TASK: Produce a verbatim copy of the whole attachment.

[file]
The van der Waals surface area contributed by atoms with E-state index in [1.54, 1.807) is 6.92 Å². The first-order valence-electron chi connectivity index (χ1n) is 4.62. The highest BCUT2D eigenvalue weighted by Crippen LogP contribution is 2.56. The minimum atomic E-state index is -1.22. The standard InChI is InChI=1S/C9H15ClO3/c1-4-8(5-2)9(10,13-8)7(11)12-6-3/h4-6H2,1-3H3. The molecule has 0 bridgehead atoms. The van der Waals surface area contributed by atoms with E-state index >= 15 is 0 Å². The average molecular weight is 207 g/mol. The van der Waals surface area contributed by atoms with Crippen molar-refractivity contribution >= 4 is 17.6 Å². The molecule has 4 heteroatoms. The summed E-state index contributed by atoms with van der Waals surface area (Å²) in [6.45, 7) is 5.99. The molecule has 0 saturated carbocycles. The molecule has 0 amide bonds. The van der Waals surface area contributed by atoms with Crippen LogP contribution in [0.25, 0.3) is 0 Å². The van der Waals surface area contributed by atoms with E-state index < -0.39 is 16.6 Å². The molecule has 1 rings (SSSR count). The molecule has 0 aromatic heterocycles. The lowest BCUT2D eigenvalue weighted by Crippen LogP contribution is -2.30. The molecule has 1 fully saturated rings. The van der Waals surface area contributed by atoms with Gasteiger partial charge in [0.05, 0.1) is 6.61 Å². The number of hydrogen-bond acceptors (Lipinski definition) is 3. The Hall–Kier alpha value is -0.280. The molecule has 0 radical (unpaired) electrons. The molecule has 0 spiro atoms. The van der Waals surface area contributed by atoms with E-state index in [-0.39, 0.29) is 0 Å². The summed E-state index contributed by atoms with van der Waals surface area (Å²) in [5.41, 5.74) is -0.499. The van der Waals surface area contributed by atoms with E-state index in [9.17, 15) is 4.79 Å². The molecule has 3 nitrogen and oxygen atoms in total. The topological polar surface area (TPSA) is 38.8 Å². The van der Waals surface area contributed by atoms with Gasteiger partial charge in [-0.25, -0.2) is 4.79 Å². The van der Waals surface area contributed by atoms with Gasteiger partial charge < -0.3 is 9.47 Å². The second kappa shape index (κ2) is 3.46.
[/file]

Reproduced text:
The van der Waals surface area contributed by atoms with E-state index in [1.54, 1.807) is 6.92 Å². The first-order valence-electron chi connectivity index (χ1n) is 4.62. The highest BCUT2D eigenvalue weighted by Crippen LogP contribution is 2.56. The minimum atomic E-state index is -1.22. The standard InChI is InChI=1S/C9H15ClO3/c1-4-8(5-2)9(10,13-8)7(11)12-6-3/h4-6H2,1-3H3. The molecule has 0 bridgehead atoms. The van der Waals surface area contributed by atoms with E-state index >= 15 is 0 Å². The average molecular weight is 207 g/mol. The van der Waals surface area contributed by atoms with Crippen molar-refractivity contribution >= 4 is 17.6 Å². The molecule has 4 heteroatoms. The summed E-state index contributed by atoms with van der Waals surface area (Å²) in [6.45, 7) is 5.99. The molecule has 0 saturated carbocycles. The molecule has 0 amide bonds. The van der Waals surface area contributed by atoms with Crippen LogP contribution in [0.25, 0.3) is 0 Å². The van der Waals surface area contributed by atoms with E-state index < -0.39 is 16.6 Å². The molecule has 1 rings (SSSR count). The molecule has 0 aromatic heterocycles. The lowest BCUT2D eigenvalue weighted by Crippen LogP contribution is -2.30. The molecule has 1 fully saturated rings. The van der Waals surface area contributed by atoms with Gasteiger partial charge in [0.05, 0.1) is 6.61 Å². The number of hydrogen-bond acceptors (Lipinski definition) is 3. The Hall–Kier alpha value is -0.280. The molecule has 0 radical (unpaired) electrons. The molecule has 0 spiro atoms. The van der Waals surface area contributed by atoms with E-state index in [-0.39, 0.29) is 0 Å². The summed E-state index contributed by atoms with van der Waals surface area (Å²) in [5.41, 5.74) is -0.499. The van der Waals surface area contributed by atoms with E-state index in [9.17, 15) is 4.79 Å². The molecule has 3 nitrogen and oxygen atoms in total. The topological polar surface area (TPSA) is 38.8 Å². The van der Waals surface area contributed by atoms with Gasteiger partial charge in [-0.25, -0.2) is 4.79 Å². The van der Waals surface area contributed by atoms with Gasteiger partial charge < -0.3 is 9.47 Å². The second kappa shape index (κ2) is 3.46.